This feature of anarchist history (indeed, general history) -- that tendency to be sold out and attacked by our supposed "comrades" on the Left -- remains a difficult lesson for anarchists to learn, it appears, because the tension reoccurs in every movement. In my organizing experience over the last decade and more, it has been a constant feature of the anti-globalization movement, the anti-war movement and the migrant struggles of today. Such problems have bedeviled anarchists since time immemorial, from the splits of the First International to the Spanish Civil War to the various uprisings in Eastern Europe against communist domination and on through the French May Days of 1968 into the present day. Indeed, I just read John W. F. Dulles' "Anarchists and Communists in Brazil, 1900-1935", and the same thing went on then. It turns out that anarchists and communists don't really want the same thing at all. Who knew?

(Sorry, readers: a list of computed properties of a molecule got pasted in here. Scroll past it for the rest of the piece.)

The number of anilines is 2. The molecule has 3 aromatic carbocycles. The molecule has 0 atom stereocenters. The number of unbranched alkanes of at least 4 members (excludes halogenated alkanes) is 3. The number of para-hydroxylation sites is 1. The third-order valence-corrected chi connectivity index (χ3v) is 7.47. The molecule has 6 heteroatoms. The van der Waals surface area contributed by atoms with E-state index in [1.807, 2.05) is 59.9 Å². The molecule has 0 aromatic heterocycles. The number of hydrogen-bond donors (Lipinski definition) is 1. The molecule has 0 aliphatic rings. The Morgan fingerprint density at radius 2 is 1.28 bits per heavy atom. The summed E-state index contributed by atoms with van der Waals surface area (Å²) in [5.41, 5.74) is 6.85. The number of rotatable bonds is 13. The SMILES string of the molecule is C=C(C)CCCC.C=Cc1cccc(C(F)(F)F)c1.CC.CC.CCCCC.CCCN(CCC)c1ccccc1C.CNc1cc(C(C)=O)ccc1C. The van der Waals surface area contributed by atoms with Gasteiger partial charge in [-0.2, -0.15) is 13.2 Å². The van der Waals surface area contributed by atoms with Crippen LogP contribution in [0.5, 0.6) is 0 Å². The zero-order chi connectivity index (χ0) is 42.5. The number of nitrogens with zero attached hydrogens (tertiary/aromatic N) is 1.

This simple fact, as obvious as it may seem, still remains very hard for many anarchists to grasp. Post-leftism within anarchy, as I understand it, is an attempt to struggle to recognize this basic truth and to consider ways of relating, supporting and opposing various tendencies and organizations in society as we struggle to overthrow the state and capitalism. Primarily, what post-leftism does is bring into question these generally accepted but also undiscussed quiet alliances, maintained for a variety of reasons (habit seeming prominent among them), between anarchists and the Left that often work not just to our detriment as anarchists, but also to anyone who seeks out genuine self-organization as opposed to that imposed by bureaucratic socialists and capitalists.